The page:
...

    As lobster was broken down, shells piled up on a platter. Afterwards, I made the stock base for lobster bisque. As quick and easy lobster cooks, making bisque takes quite a while: Make stock, strain, reduce and cool. And don't dare let the shell's linger in the house, because they stink in the morning ... wonder why I know this?

    Last night, I picked up tomato paste needed to finish the bisque. After today's lunch, I have about three cups left. Perhaps I will make some risotto with it? Never did it with leftover bisque, but I think it will work out fine.

    IMG_0400.JPG Lobster Bisque from Mother's Day leftovers

    While I promised to make rhubarb pie, nobody fussed when it was strawberries and whipped cream instead.

    Regards,
    Cathy2
    Cathy2

    "You'll be remembered long after you're dead if you make good gravy, mashed potatoes and biscuits." -- Nathalie Dupree
    Facebook, Twitter, Greater Midwest Foodways, Road Food 2012: Podcast
  • Post #583 - May 13th, 2020, 2:18 pm
    Post #583 - May 13th, 2020, 2:18 pm Post #583 - May 13th, 2020, 2:18 pm
    Al Ehrhardt wrote:When we lived north, I felt the same about SF's hot Italian. But my preferred option was from Poeta's in Highwood, which at least used to be, excellent.

    Poeta's sausage is definitely well-made but way too much fennel for my taste. Again, Sunset's not winning any awards with theirs but it's solid.

    =R=
    By protecting others, you save yourself. If you only think of yourself, you'll only destroy yourself. --Kambei Shimada

    Every human interaction is an opportunity for disappointment --RS

    There's a horse loose in a hospital --JM

    That don't impress me much --Shania Twain
  • Post #584 - May 13th, 2020, 2:26 pm
    Post #584 - May 13th, 2020, 2:26 pm Post #584 - May 13th, 2020, 2:26 pm
    I am in agreement about Sunset's Italian Sausage. I also use their mild Italian Sausage.
  • Post #585 - May 13th, 2020, 9:58 pm
    Post #585 - May 13th, 2020, 9:58 pm Post #585 - May 13th, 2020, 9:58 pm
    When you have soup for lunch, you need something more substantial for dinner.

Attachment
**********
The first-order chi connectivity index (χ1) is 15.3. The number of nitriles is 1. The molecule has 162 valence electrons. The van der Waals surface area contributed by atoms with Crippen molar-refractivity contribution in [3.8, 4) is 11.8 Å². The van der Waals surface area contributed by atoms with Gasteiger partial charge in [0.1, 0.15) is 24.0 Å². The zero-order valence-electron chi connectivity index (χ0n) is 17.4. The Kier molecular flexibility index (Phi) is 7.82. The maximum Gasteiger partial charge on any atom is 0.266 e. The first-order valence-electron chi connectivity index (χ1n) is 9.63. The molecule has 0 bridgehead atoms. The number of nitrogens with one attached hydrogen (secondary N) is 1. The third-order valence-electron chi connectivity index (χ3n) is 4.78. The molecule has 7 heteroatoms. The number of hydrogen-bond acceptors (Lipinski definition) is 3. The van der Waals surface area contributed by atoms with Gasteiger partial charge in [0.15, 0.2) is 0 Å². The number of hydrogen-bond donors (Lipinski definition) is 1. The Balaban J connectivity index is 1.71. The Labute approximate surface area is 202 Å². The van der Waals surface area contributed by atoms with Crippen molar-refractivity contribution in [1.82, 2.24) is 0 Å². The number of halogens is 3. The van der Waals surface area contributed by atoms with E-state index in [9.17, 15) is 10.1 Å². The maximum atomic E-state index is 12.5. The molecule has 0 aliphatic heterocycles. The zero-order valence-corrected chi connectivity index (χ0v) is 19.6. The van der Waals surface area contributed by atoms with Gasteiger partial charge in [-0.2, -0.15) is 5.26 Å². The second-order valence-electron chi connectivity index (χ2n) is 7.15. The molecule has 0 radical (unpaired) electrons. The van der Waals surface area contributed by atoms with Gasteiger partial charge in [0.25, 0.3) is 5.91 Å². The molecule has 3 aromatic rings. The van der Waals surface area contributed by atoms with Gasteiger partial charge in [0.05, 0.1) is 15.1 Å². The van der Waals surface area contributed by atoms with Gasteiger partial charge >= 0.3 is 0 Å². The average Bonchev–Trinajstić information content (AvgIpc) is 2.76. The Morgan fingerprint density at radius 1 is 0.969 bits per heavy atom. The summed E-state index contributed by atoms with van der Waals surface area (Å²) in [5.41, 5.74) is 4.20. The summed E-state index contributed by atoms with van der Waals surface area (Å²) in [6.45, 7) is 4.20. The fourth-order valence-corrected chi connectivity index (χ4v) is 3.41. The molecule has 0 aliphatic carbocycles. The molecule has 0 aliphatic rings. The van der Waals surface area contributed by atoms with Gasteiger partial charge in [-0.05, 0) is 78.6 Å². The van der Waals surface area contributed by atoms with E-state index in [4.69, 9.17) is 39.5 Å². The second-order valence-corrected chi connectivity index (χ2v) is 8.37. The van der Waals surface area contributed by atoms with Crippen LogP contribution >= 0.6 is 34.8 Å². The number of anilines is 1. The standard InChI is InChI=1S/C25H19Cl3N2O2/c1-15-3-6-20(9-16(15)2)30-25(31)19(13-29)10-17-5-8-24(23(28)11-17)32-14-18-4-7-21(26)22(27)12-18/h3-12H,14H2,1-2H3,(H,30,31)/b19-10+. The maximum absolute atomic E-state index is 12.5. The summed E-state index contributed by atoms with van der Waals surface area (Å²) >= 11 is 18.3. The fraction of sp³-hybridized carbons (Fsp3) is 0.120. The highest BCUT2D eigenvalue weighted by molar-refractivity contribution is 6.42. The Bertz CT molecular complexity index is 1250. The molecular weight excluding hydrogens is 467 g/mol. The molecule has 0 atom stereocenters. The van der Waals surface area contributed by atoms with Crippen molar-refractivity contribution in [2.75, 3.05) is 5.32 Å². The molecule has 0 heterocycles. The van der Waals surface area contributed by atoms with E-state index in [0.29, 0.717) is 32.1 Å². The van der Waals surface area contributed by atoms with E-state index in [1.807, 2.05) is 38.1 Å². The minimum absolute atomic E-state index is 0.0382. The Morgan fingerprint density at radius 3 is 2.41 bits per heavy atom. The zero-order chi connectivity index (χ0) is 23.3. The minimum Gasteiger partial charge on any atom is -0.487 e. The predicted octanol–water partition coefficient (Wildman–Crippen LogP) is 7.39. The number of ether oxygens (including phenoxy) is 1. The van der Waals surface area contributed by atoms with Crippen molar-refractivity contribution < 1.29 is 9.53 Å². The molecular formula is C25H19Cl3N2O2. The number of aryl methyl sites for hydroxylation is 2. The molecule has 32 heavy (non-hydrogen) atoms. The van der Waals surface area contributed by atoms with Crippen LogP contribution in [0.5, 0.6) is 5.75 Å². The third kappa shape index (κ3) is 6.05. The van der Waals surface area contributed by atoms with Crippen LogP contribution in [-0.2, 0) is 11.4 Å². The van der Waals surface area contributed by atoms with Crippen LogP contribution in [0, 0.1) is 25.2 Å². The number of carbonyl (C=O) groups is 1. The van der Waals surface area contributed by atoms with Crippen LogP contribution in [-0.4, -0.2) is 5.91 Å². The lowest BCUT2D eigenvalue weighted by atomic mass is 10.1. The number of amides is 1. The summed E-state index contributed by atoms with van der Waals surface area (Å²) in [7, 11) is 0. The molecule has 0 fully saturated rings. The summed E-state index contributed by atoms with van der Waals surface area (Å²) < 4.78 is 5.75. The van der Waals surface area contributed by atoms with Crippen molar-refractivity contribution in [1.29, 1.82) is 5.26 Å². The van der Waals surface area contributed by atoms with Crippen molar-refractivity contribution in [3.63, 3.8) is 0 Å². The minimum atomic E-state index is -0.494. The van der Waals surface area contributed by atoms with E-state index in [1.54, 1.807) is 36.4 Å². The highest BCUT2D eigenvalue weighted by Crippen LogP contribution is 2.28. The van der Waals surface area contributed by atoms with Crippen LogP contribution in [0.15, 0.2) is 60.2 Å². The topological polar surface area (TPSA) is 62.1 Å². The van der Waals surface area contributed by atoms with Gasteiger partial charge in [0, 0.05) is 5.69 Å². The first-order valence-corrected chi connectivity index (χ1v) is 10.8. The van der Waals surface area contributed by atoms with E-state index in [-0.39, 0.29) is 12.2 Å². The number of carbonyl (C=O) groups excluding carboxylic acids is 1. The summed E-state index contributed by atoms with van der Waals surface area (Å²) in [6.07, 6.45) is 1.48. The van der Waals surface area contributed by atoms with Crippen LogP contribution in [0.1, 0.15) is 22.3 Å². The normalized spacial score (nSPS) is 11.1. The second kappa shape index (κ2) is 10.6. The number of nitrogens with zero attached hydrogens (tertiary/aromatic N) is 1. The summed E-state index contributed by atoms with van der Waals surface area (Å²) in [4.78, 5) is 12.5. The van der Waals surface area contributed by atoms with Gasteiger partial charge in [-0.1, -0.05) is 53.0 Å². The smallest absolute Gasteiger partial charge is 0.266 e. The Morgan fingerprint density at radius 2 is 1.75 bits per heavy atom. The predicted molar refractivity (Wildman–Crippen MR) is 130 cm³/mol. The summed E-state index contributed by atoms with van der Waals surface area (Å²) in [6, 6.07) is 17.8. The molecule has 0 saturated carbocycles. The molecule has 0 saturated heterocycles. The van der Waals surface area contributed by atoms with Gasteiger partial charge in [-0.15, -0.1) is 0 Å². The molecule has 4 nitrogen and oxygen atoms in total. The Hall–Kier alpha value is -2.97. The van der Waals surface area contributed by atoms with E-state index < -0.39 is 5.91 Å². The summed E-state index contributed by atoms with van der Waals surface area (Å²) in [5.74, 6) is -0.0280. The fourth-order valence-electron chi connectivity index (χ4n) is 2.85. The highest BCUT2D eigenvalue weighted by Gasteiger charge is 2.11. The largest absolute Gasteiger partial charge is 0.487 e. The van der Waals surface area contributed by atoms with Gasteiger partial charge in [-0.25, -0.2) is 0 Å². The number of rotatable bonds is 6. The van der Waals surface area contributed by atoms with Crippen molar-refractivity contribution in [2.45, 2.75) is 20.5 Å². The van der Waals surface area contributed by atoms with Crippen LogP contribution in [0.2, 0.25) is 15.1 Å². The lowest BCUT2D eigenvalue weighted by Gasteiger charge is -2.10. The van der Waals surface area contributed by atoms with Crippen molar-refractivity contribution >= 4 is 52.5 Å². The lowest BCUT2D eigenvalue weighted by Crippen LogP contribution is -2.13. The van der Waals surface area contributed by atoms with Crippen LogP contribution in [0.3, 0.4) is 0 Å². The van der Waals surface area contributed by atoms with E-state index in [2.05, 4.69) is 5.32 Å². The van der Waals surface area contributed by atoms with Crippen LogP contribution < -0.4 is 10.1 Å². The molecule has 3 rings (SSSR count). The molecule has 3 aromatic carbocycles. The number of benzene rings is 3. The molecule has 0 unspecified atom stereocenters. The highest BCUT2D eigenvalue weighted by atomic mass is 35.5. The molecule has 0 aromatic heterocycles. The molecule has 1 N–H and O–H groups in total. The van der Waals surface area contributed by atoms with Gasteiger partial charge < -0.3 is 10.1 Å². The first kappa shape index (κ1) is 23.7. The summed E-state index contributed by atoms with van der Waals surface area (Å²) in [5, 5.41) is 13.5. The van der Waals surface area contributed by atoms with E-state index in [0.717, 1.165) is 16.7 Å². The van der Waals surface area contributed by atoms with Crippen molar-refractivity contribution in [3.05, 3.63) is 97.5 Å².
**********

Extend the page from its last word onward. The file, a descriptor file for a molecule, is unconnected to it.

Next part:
On my outing on Sunday, I went to Jerry's Fruit market. From my visit to H-Mart, I was already masked and gloved. I was ready for whatever may happen.

    Early on Sunday is not high tide for patrons at Jerry's. The usual cart-to-cart hustle and bustle was missing. Far fewer patrons, everyone masked and not dangerous, it was almost too easy to rotate a cart in the middle of the aisle. While some customers are not as acutely aware of social distancing as others, it was still a quieter visit than normal.

    I liked buying a cauliflower for 39 cents a pound. I bought two, because I could. Daikon radish was half the price as H-Mart, though Jerry's were bigger than I wanted. I found one another customer had apparently split it two. It was just the right size and I really had nothing to do with stunting its growth. :D

    One of the odd bits sitting on the shelf at home was a four-ounce packet of einkorn pasta, "The most Ancient Wheat, packed with nutrition, distinctly delicious." I have no idea how I acquired it. The packet indicated there were two servings for a very devoted nutritionist, though not my household.

    This evening I was puttering on the internet trying to figure out what to do with the cauliflower. I came upon a recipe for Roasted cauliflower pasta with toasted walnuts, parsley, garlic and lemon zest. I was mildly interested, though glancing through the ingredients it called for four-ounces of pasta and it made 2-3 servings. Not every day can one can banish an odd quantity of an odd ingredient off the shelves.

    If this were traditional pasta, I have a good grasp on how to cook without consulting the box. When it comes to whole wheat or non-glutton or other non-traditional pastas, I really need to follow directions or fail. This einkorn pasta required an astonishing 13 minutes to cook. I set the timer and let it do its thing.

    While the cauliflower roasted, the einkorn pasta cooked and I assembled the remaining ingredients in a serving bowl. This dish could get away with so little pasta because the roasted cauliflower provided so much added bulk.

    IMG_0405.JPG roasted cauliflower pasta with toasted walnuts, parsley, garlic & lemon zest

    I added the optional capers and pecorino cheese, which lightened the need for additional salt. It was actually pretty good and something I may repeat someday.

    For dessert it was strawberries and whipped cream sweetened with brown sugar. It was suggested as a joke, which I took seriously. The molasses offered enough flavor, there was no need for vanilla.

    Who knows what will happen tomorrow, though tonight worked out just fine.

    Regards,
    Cathy2
    Cathy2

    "You'll be remembered long after you're dead if you make good gravy, mashed potatoes and biscuits." -- Nathalie Dupree
    Facebook, Twitter, Greater Midwest Foodways, Road Food 2012: Podcast
  • Post #586 - May 14th, 2020, 1:23 pm
    Post #586 - May 14th, 2020, 1:23 pm Post #586 - May 14th, 2020, 1:23 pm
    Visit to Hmart for a few items we were running low/out of. Short grain rice, sesame oil, soy sauce, wasabi, gochujang, nori, kimchi etc. In a first I picked up pre-marinated thin slice beef. Added lettuce, a few panchan and - Bulgogi, its whats for dinner. :)

    Super easy, tasty if not mind-blowing, leftovers galore.

    HmartBulgogi22.jpg Bulgogi (Meat did not photo well, tasty though)